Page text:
Mar 12, 2020
When it comes to your facility’s process safety management (PSM), switching from paper to digital is a no-brainer. Using a digital platform saves time, makes document storage more convenient and allows you to have more control during OSHA audits.
We live in an online, digital world where software technologies make our work more efficient. Why should one of the most important elements of your business — the health and safety of your employees — be any different?
Stellar has been a pioneer in the digital PSM market since 1998, and we’re raising the bar.
Feb 27, 2020
Source: CalARP Resource Compliance
California has long been an epicenter of food manufacturing in the United States. With more refrigerated warehouses looking to become sustainable in the 2020s, California is primed to be a major market where cold storage facilities transition to natural refrigerants.
However, “The Golden State” has unique regulations that refrigerated warehouses must follow when updating their systems. Most critically, there are strict regulations on ammonia, which traditionally has been the preferred refrigerant because of its efficiency, low cost and safety when the system is properly designed.
Oct 24, 2019
When it comes to ammonia refrigeration machine rooms, ventilation updates can often be overlooked.
Current and new mechanical codes — International Mechanical Code (IMC) and Uniform Mechanical Code (UMC) — defer to IIAR 2 (and sometimes ASHRAE 15) as the referenced code for ammonia refrigeration systems, including the machine room ventilation.
Just because your ammonia system was designed to code years ago it may not necessarily be code compliant today.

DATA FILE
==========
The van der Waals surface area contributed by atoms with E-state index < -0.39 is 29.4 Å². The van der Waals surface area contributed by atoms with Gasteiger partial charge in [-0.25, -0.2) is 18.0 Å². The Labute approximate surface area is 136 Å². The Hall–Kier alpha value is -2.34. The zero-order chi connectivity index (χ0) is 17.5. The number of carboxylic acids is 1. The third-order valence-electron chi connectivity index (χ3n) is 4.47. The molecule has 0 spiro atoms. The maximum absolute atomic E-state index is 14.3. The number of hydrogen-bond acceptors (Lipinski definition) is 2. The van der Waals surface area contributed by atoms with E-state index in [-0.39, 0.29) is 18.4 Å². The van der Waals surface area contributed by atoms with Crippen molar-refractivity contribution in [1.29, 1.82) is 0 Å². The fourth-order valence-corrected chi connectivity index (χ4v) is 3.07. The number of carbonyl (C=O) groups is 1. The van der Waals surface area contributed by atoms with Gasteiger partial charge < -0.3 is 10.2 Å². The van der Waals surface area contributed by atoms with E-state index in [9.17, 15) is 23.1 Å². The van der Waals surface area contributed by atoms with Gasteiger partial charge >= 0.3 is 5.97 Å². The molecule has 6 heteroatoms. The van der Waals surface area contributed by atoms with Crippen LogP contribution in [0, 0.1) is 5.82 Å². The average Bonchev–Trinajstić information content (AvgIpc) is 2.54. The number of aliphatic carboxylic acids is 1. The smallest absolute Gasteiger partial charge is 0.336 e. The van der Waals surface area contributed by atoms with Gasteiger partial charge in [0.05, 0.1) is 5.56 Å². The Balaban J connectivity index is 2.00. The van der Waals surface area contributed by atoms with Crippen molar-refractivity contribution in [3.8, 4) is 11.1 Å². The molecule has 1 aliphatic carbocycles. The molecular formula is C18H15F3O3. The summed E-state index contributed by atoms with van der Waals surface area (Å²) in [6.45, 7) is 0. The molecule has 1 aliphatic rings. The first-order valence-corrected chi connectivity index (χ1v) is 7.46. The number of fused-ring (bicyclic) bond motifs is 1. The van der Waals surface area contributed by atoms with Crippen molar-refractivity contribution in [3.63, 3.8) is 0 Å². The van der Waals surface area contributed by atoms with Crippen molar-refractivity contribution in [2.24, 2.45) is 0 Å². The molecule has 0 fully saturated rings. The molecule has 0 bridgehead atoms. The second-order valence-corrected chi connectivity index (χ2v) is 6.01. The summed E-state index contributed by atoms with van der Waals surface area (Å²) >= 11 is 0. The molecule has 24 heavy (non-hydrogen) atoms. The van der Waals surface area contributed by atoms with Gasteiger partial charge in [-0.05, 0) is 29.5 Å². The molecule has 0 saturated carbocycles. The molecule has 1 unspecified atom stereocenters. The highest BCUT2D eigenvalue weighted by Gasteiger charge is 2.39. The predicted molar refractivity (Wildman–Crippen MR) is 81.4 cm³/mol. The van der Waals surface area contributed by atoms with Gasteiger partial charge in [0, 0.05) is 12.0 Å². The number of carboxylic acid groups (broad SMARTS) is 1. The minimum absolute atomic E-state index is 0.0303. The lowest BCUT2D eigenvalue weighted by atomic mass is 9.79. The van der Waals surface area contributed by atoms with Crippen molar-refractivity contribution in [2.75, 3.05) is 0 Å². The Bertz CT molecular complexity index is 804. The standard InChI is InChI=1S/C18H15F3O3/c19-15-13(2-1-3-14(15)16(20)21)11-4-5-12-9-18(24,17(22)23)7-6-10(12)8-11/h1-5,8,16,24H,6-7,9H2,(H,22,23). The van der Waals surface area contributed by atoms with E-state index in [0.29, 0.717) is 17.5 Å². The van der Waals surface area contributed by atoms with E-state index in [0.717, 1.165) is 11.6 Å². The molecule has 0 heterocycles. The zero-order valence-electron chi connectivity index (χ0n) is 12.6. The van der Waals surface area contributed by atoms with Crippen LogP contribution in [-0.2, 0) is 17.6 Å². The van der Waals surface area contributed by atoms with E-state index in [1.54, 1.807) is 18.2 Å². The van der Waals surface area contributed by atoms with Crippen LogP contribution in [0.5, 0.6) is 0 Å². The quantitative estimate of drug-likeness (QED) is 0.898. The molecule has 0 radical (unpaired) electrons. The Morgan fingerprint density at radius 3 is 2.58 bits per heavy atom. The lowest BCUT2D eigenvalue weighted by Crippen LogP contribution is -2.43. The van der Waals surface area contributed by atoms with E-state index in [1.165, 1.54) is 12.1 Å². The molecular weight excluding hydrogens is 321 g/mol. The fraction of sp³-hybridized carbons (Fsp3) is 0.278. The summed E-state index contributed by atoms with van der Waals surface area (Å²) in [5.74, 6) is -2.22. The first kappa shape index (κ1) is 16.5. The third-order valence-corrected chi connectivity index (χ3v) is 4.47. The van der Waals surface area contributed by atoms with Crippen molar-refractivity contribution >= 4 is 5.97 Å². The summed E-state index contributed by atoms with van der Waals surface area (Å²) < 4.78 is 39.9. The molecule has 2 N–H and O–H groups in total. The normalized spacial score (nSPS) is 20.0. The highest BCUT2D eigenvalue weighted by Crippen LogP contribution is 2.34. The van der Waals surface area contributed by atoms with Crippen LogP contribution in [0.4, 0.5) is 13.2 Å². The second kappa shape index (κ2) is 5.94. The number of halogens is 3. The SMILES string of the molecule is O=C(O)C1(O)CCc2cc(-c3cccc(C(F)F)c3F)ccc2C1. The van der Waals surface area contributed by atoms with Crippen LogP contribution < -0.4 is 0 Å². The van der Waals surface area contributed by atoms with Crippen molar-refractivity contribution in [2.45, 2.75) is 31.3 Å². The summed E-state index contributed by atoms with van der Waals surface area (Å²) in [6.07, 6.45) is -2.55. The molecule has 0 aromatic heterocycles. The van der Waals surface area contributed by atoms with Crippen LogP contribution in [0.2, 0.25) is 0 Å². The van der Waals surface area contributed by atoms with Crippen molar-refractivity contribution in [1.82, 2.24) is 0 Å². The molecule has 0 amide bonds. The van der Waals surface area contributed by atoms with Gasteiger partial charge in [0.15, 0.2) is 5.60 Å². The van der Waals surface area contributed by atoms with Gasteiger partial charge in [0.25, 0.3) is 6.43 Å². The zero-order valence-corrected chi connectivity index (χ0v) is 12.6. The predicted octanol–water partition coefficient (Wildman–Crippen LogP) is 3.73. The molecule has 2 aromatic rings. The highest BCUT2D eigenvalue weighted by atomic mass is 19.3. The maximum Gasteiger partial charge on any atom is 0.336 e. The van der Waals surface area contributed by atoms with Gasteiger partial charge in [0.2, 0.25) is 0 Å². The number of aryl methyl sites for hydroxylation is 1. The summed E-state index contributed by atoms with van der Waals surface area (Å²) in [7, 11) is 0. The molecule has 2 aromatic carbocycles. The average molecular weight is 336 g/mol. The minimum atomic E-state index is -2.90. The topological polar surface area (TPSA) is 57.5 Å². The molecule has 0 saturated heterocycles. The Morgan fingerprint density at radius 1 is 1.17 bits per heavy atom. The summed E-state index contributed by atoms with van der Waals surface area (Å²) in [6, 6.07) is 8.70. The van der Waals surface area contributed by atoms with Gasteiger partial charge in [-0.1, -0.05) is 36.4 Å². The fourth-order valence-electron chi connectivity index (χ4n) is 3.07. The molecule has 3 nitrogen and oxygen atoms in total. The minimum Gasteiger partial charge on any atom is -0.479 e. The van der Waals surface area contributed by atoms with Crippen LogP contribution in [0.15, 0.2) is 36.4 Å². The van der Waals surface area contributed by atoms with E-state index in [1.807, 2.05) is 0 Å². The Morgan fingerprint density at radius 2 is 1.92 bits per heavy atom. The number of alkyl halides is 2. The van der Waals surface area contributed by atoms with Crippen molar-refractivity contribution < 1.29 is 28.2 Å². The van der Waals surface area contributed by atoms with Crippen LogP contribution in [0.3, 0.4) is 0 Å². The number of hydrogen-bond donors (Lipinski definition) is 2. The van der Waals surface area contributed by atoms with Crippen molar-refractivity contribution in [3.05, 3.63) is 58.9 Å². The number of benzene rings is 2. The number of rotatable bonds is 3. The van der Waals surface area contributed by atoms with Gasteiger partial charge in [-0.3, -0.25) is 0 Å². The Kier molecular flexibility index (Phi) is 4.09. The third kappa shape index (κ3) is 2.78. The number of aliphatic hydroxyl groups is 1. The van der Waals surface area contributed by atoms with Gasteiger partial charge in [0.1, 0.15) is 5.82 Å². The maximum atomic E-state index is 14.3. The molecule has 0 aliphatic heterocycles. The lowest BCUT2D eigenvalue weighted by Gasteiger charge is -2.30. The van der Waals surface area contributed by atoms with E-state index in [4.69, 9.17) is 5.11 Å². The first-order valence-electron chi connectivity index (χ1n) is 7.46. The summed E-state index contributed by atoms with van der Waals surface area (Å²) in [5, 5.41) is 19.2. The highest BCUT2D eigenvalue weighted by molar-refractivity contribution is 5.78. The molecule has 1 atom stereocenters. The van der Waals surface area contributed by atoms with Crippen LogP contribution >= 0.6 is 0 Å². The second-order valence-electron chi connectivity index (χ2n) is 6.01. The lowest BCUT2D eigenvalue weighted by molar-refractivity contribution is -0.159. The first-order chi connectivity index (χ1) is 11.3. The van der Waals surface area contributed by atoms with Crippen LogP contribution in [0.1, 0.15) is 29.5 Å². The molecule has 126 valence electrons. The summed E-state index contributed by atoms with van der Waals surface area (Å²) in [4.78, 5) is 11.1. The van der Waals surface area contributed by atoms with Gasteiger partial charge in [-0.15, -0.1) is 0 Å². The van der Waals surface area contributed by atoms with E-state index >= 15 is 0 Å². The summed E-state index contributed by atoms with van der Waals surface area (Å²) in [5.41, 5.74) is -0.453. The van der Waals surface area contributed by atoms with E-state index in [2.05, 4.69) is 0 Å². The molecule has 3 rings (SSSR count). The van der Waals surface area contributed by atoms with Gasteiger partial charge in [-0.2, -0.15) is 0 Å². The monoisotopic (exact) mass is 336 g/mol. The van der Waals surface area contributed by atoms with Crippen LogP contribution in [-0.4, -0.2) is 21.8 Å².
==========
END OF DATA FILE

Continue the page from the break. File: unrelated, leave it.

If you have updated your refrigeration system recently, did you update your machine room’s ventilation as well?
Aug 8, 2019
It’s always a good time to check up on your facility’s safety — but now the stakes are even higher when it comes to safety violations.
Employers across the U.S. have been facing higher penalties from the Occupational Safety and Health Administration (OSHA) this year. In January 2019, the federal agency announced it was increasing the maximum penalty for serious and other than serious citations to $13,260 and the maximum for repeat and willful violations to $132,598.
That means conducting a safety audit is especially critical if you’ve already received citations at any company facility, since a repeat offense could trigger a costly willful violation.
What updated OSHA standards mean for your facility’s roof and how to protect maintenance workers on your property
Feb 15, 2018
There’s a prevalent double standard when it comes to food facility safety management. Think about the measures taken when a visitor enters a food plant production area: You have to dress out, walk through a foot bath, take off jewelry, wear a smock. All of these precautions are designed to keep your product safe — but what about your maintenance crew?